Art 207-04, Group 4
Melissa Manica, Charity Holliman, Kristen Ligon, Thomas Smith
The idea of stained glass originated in ancient Egypt in the second century B.C. with the development of glass making. Stained glass as we know it today was first used as European religious decorations around the 11th century A.D. Stained glass art is the art of manipulating with light and color in an interior space. Light is a major aspect of stained glass because it is what animates and brings the glass to life. It has been written that light is the very essence of stained glass art.
There are two types of stained glass. Originally stained glass was clear and a color stain was applied to it. This changed with the development of glass which had the stain incorporated into the actual glass. This process occurred by adding metals and minerals to the molten glass, which resulted in tinted glass. This type of stained glass is called cathedral glass. The second type of stained glass developed in the late 1800’s and early 1900’s during the Art Nouveau period. During this period American glassmakers began to make the second type of stained glass called opalescent glass. This type of glass was translucent and its introduction significantly expanded the variety of glass available to artists.
The use of stained glass windows greatly expanded during the Renaissance period as well as during the 1400’s through the 1700’s in Europe. During the Victorian era, which took place in the 1800’s stained glass, began to be used in non-religious windows of European chateaus. The expansion of stained glass continued into the Art Deco period of the 1920’s through the 1940’s. During this period stained glass was incorporated into the architectural designs on many buildings. The mid 1990’s brought about another expansion of stained glass called “Stained Glass Mosaics.” This type of art combined stained glass with the art of mosaics. Stained Glass Mosaics are used today on walls and floors as well as vases, lamps, and even plant holders.
Stained glass has been a very big part of the art world for several centuries. It has gone through several periods of expansion, which have lead to new stained glass techniques. Overall, stained glass art is very beautiful and eye catching.
1) Students will learn how to trace outlines of simple pictures with nails/thumbtacks.
2) Students will learn how to space the holes evenly on the pie pan art.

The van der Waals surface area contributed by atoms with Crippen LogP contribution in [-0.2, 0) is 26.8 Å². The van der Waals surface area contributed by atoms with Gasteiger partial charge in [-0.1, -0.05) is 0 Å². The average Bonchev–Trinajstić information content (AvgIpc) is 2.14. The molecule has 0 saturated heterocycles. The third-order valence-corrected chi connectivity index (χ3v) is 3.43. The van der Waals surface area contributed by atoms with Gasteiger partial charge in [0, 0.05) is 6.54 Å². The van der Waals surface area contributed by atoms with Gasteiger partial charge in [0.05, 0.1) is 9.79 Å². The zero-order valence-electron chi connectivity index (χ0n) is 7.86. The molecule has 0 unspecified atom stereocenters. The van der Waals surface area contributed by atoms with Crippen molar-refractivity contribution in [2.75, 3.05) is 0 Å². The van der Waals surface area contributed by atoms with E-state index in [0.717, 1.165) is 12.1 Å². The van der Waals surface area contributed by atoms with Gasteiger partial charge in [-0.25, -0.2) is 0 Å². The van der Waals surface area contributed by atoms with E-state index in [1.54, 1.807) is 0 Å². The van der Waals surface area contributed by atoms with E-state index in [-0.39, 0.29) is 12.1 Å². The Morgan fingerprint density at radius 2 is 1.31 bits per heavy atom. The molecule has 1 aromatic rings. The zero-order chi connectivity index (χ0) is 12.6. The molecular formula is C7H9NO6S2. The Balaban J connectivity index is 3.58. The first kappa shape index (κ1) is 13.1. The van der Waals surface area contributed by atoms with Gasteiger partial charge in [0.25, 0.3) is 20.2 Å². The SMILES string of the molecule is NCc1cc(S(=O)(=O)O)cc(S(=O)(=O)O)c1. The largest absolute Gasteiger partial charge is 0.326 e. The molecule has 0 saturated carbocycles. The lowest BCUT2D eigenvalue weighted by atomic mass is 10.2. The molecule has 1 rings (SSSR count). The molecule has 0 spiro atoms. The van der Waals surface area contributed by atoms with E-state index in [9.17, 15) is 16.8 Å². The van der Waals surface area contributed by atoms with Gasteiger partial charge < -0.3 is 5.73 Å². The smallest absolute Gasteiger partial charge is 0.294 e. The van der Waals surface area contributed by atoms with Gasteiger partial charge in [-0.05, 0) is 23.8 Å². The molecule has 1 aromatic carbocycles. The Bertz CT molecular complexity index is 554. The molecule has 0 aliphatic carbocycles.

3) Students will learn the use of light by hanging their art up on the window.
4) Students will learn different mediums of art (examples, metal, light, ect…).
5) Students will learn how to trace different lines, and shapes.
6) Students will learn how much pressure/force is needed to create the holes in the pie pan.
· Simple outline of a picture (example, heart)
· Pie tin
· Marker (any color will do)
· Examples of artwork
· Same material listed for the students (example, simple outline of a picture, nails/thumbtacks, etc…).
· Give brief introduction on lesson plan
· Have students pick a simple picture
· Center picture on the bottom side of the pie tin with tape
· Outline the picture with dots using a marker or pencil
· Begin puncturing holes with nails/thumbtacks
· Remove picture from the bottom of the pie tin
· Punch two holes in the top of the pie tin, add string, and hang it in the window
· Warn students about working with the sharp objects, such as the nails/thumbtacks.
Between the 3rd and 4th grade most children are between the ages of 8-10. In this stage (Realism) children tend to pay more attention to body proportion, actions of figures, and details of clothing. They tend to pay closer attention to the environment, and there is a gradual disappearance of the baseline and the emergence of the horizon. Shadows, and shading may appear. Their artistic development may show depth through diminishing sizes and overlapping. The children will tend to use realistic colors, and are more critical of their work.
AmeriGlass Stained Glass (History).
Discovering Stained Glass in Detroit by Nola Huse Tutag
Herberholz, Barbara, and Donald Herberholz. Artworks for Elementary Teachers.
New York, NY. 2002.